Lauren Starr, PhD, MBE, RN, postdoctoral fellow in palliative and end-of-life care, New Courtland Center for Transitions and Health, University of Pennsylvania School of Nursing, Philadelphia.
Hospice is a type of health care that moves away from curative treatments and instead focuses on relieving pain and symptoms, reducing suffering, and improving quality of life for people who are within six months of the end of their lives.
Hospice means shifting from the goal of a longer life through treatments to creating the best quality of life for the days one has left. It enables patients and families to prioritize symptom management over the pursuit of aggressive, often uncomfortable treatments that may or may not extend life.
In 90 percent of cases, this care is provided right in a patient’s home. Nurses, nursing assistants, social workers, doctors, art and music therapists, chaplains, and other support staff travel to the patient and provide a range of resources to meet patient and family needs, from hospitals beds and lifts to medications, toileting supplies, and bandages.
Hospice doesn’t just provide support for the patient: It also focuses on helping family caregivers by providing emotional and spiritual support in addition to hands-on help with caregiving tasks.
For limited hours a week, nursing assistants or volunteers may help with chores, food preparation, and laundry. Volunteers can sit with a patient while a family member runs errands, and many hospices also offer respite care, where they will care for the patient in a local hospital or other facility to give the family caregiver a break for a few days.
After the patient passes away, hospice will continue to check on and support surviving family members through trained bereavement care.
It can be difficult for people to accept stepping away from curative treatments, and that can create misconceptions around what hospice is. Here’s a look at some common concerns:
Some people wait for their doctor to initiate discussions about hospice, but patients and families can ask questions about hospice at any time (and should!).
While it may feel like stopping curative treatments will make a loved one pass away sooner, that’s often not the case. In fact, a study found that people with lung cancer lived about a month longer if they were in hospice care compared with those who continued with curative treatments. When patients have their emotional and physical needs met, they may have the strength and will to live longer.
If you’re the patient in hospice, you may be frightened as you face the prospect of dying or you may feel regret about things you have or have not done in your life. Hospice providers, social workers, and chaplains are there to provide emotional support and can also facilitate family discussions and mediate when conflicts arise. They can help you talk to loved ones about how you feel, let go of things you can’t change, and find peace and forgiveness.
Because hospice can be a difficult concept, it’s important to learn and talk about it before you need it.
Having conversations helps people make choices that align with their goals. Some people want aggressive treatment until they die, while others want an end-of-life experience that does not have pain. A person with a terminal illness may have a primary goal of spending as much time as possible with family. If aggressive medical treatment interferes with that, they may opt to forgo that treatment and instead focus on taking measures to improve quality of life and time with loved ones.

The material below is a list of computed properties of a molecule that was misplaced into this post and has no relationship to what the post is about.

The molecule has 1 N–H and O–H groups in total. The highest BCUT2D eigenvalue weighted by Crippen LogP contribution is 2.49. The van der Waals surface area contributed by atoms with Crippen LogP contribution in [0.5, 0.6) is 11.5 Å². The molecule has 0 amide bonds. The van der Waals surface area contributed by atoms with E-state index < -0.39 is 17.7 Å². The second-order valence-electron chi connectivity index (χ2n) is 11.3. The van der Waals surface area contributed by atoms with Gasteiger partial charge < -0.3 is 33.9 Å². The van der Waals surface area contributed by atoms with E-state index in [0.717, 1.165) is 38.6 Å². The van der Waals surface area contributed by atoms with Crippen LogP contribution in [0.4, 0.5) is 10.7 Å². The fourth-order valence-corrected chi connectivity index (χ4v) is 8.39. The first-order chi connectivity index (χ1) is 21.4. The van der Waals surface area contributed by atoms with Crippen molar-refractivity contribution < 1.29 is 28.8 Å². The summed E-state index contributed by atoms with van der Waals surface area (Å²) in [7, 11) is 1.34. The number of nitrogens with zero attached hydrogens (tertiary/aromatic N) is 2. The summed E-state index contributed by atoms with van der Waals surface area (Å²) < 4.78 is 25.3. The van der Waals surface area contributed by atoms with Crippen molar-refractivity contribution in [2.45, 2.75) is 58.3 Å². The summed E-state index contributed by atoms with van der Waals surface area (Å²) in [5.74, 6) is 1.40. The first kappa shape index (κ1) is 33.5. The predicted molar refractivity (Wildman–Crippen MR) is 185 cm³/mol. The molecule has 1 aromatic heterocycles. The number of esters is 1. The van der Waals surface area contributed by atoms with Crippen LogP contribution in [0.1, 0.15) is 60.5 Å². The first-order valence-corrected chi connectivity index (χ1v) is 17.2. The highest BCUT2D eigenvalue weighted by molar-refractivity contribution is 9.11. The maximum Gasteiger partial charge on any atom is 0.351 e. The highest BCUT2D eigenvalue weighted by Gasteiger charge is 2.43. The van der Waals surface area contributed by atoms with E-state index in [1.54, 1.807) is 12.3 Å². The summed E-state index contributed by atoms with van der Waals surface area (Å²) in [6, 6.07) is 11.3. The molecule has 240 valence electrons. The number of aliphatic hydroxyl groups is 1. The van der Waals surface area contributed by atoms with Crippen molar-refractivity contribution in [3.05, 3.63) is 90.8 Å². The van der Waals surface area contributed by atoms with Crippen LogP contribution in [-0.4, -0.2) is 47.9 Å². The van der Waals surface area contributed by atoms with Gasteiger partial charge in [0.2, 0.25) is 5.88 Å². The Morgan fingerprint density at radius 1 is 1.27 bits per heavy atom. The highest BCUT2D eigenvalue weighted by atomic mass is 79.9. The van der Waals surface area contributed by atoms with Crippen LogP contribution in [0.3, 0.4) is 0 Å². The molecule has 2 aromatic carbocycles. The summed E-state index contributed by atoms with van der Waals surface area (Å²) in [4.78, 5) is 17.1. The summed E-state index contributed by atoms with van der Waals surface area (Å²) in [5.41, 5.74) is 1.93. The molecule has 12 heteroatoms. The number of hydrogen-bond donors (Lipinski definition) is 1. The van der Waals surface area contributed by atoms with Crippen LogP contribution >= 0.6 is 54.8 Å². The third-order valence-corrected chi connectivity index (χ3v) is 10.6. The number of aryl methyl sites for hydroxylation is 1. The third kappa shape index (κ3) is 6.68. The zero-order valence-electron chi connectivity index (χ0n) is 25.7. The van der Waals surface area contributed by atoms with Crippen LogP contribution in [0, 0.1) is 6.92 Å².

As you have these conversations, it’s also a good time to make sure you have advance directives, medically binding documents that outline your wishes, such as who can make medical decisions on your behalf and under what circumstances you would want life-extending care and resuscitation. These documents may include living wills and durable and medical powers of attorney.
If you or a loved one have been diagnosed with a terminal illness, ask your health-care provider for a consultation with the palliative care team. Palliative care is the system that works to alleviate pain and is an important element of both curative care and hospice.
Talking about hospice doesn’t mean you’re committing to it. It doesn’t mean you’re not willing to get better. It just means that you’re gathering information and considering the choices that you’d like to make as you live with a terminal illness.
Palliative care specialists are trained to help patients identify their goals and to help resolve conflicts with family members. For example, a patient who wants to pursue hospice care may have conflict with family members who want their loved one to undergo aggressive treatments for as long as possible. A palliative care team can ease communication and ensure that the patient’s wishes are prioritized. Family members may find those wishes painful or disagree with them, but they are ultimately up to the patient.
Hospice care centers around one primary principle: At the end of life, a person’s wishes should guide all decisions. Death is inevitable, but suffering is not, and all people deserve choice, dignity, and control over their own experiences.